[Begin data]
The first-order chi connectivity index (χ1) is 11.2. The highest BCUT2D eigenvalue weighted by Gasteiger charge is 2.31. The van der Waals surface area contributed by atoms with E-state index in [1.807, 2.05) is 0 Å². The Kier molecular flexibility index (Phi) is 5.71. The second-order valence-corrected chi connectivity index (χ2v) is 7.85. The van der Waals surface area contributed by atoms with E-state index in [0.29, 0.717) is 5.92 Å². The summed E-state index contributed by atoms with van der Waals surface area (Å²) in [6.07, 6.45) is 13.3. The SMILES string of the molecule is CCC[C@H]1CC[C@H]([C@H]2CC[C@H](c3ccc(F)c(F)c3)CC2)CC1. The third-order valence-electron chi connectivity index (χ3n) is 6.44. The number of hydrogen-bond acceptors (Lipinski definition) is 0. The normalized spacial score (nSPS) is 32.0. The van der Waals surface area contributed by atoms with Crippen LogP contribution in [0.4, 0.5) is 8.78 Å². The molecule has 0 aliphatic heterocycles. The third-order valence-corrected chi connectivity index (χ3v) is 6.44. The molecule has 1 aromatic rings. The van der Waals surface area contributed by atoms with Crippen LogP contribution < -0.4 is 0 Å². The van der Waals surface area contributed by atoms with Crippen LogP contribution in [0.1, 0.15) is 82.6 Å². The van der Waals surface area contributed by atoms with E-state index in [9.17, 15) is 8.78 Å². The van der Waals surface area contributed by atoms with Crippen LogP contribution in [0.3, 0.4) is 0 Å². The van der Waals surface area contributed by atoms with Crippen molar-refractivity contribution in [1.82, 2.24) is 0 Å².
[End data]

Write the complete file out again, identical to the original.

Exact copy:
The first-order chi connectivity index (χ1) is 11.2. The highest BCUT2D eigenvalue weighted by Gasteiger charge is 2.31. The van der Waals surface area contributed by atoms with E-state index in [1.807, 2.05) is 0 Å². The Kier molecular flexibility index (Phi) is 5.71. The second-order valence-corrected chi connectivity index (χ2v) is 7.85. The van der Waals surface area contributed by atoms with E-state index in [0.29, 0.717) is 5.92 Å². The summed E-state index contributed by atoms with van der Waals surface area (Å²) in [6.07, 6.45) is 13.3. The SMILES string of the molecule is CCC[C@H]1CC[C@H]([C@H]2CC[C@H](c3ccc(F)c(F)c3)CC2)CC1. The third-order valence-electron chi connectivity index (χ3n) is 6.44. The number of hydrogen-bond acceptors (Lipinski definition) is 0. The normalized spacial score (nSPS) is 32.0. The van der Waals surface area contributed by atoms with Crippen LogP contribution in [0.4, 0.5) is 8.78 Å². The molecule has 0 aliphatic heterocycles. The third-order valence-corrected chi connectivity index (χ3v) is 6.44. The molecule has 1 aromatic rings. The van der Waals surface area contributed by atoms with Crippen LogP contribution < -0.4 is 0 Å². The van der Waals surface area contributed by atoms with Crippen LogP contribution in [0.1, 0.15) is 82.6 Å². The van der Waals surface area contributed by atoms with E-state index in [9.17, 15) is 8.78 Å². The van der Waals surface area contributed by atoms with Crippen LogP contribution in [0.3, 0.4) is 0 Å². The van der Waals surface area contributed by atoms with Crippen molar-refractivity contribution in [1.82, 2.24) is 0 Å².